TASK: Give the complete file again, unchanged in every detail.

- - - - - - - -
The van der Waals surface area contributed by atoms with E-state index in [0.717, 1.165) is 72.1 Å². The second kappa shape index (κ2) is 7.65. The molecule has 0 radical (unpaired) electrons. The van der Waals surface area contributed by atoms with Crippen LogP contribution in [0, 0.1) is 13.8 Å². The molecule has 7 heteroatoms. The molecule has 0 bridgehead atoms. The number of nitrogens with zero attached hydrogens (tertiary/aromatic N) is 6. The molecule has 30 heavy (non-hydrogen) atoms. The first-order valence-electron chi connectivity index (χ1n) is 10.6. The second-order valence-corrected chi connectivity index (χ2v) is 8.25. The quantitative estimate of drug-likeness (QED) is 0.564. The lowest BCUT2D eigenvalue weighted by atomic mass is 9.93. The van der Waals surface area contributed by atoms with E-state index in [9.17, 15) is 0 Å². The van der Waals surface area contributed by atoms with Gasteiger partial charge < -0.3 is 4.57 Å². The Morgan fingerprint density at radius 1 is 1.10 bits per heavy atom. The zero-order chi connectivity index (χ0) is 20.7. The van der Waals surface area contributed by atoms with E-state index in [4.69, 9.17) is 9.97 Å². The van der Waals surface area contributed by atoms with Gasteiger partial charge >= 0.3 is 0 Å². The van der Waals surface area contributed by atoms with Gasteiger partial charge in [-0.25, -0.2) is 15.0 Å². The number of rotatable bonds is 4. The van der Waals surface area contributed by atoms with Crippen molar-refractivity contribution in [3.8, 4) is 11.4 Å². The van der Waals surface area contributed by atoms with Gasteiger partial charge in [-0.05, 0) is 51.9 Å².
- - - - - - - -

The van der Waals surface area contributed by atoms with E-state index in [0.717, 1.165) is 72.1 Å². The second kappa shape index (κ2) is 7.65. The molecule has 0 radical (unpaired) electrons. The van der Waals surface area contributed by atoms with Crippen LogP contribution in [0, 0.1) is 13.8 Å². The molecule has 7 heteroatoms. The molecule has 0 bridgehead atoms. The number of nitrogens with zero attached hydrogens (tertiary/aromatic N) is 6. The molecule has 30 heavy (non-hydrogen) atoms. The first-order valence-electron chi connectivity index (χ1n) is 10.6. The second-order valence-corrected chi connectivity index (χ2v) is 8.25. The quantitative estimate of drug-likeness (QED) is 0.564. The lowest BCUT2D eigenvalue weighted by atomic mass is 9.93. The van der Waals surface area contributed by atoms with E-state index in [9.17, 15) is 0 Å². The van der Waals surface area contributed by atoms with Gasteiger partial charge < -0.3 is 4.57 Å². The Morgan fingerprint density at radius 1 is 1.10 bits per heavy atom. The zero-order chi connectivity index (χ0) is 20.7. The van der Waals surface area contributed by atoms with E-state index in [4.69, 9.17) is 9.97 Å². The van der Waals surface area contributed by atoms with Gasteiger partial charge >= 0.3 is 0 Å². The van der Waals surface area contributed by atoms with Gasteiger partial charge in [-0.25, -0.2) is 15.0 Å². The number of rotatable bonds is 4. The van der Waals surface area contributed by atoms with Crippen molar-refractivity contribution in [3.8, 4) is 11.4 Å². The van der Waals surface area contributed by atoms with Gasteiger partial charge in [-0.05, 0) is 51.9 Å².